There are the Redskins, Chiefs, Indians, and Braves—sports teams named after the victims of the settler-colonial genocide that made the United States. Then there’s the professional baseball team named after another true American tradition, a paramilitary death squad.
The Texas Rangers (né Washington Senators) was established in Arlington, Texas, in 1971, right around the time Richard Nixon was ratcheting up the funding of Latin American death squads, and was named after one of America’s most celebrated security forces.
From its inception, the Rangers (the law-enforcement unit, not the baseball team) conformed to the classic definition of a death squad. Until it was formalized as an official state agency, the unit was comprised of “irregulars,” rough men with close but informal links to officially sanctioned public-security and intelligence forces. And, like other death squads throughout the Americas, it played an indispensable role, first, in dispossessing a massive amount of property from its region’s subordinated peoples, and, then, policing the property-rights regime that emerged from that dispossession.
“Rangers” go way back in American colonial history, to the early 1600s, when British settlers set up militias. These militias didn’t just protect what was then the border from hostile Native Americas but expanded its parameter, allowing settlers to push north up to Maine and Canada, south into Spanish Florida and down the Mississippi and, eventually, west to Texas and beyond. The first mention of a “ranger” is as early as 1622, during the 1622 Powhatan rebellion, a near-successful effort to drive the British out of what is now Virginia. “Grim-faced men” calling themselves “Rangers” and seeking vengeance repressed the revolt, and in the years to come the words “range, ranging and Ranger were frequently used.… The American Ranger had been born.”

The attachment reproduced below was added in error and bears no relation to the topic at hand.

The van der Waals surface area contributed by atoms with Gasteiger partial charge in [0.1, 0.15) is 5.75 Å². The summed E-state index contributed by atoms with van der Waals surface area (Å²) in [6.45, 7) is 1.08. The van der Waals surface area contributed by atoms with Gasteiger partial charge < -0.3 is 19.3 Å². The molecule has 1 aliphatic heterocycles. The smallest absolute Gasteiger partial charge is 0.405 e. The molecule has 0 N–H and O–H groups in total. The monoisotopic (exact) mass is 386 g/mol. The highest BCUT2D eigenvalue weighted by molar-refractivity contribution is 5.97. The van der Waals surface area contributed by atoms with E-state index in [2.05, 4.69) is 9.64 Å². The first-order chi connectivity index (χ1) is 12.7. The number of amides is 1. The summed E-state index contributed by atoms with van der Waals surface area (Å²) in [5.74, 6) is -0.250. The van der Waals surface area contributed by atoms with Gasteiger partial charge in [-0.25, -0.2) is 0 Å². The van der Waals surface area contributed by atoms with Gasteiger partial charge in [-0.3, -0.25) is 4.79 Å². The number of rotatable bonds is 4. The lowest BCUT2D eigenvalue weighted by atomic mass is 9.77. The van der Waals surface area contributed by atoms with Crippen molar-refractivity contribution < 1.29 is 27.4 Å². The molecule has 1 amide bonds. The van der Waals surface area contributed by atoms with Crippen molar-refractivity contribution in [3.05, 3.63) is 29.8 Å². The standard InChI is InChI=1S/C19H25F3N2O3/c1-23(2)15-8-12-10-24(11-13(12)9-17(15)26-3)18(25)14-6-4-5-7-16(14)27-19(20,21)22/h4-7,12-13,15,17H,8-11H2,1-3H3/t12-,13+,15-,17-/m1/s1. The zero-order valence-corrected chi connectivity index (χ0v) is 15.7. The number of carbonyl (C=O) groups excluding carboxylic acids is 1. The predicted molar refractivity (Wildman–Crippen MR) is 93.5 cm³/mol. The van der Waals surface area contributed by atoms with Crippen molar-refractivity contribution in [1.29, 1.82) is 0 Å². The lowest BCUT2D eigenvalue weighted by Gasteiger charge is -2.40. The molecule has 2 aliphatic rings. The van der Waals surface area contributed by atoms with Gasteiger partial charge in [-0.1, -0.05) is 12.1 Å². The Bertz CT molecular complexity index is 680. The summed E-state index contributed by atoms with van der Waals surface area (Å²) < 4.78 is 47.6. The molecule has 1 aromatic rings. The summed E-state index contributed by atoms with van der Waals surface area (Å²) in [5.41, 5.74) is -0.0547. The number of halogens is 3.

At issue when professional sports teams take the name of Native Americans is the problem of mimicry: having appropriated the land and wealth of America’s vanquished peoples, settler culture then appropriates the supposed values and spirit of the vanquished as well. The idea is that Native Americans possessed exceptional valor, endurance, and strength, qualities that are today embodied by professional sports players on the field. In the case of the Texas Rangers, the appropriation is doubled, mimicries of mimicries.
In the decades before the American Revolution, rangers relied on their Native-American allies to learn small-unit, mobile-warfare tactics, how to move through the landscape stealthily, how to fire accurately with a long gun and conduct quick raids. Whatever brutality Native Americans were accused of, Rangers matched it tenfold, as massacres and village-burning became synonymous with ranger-raiding.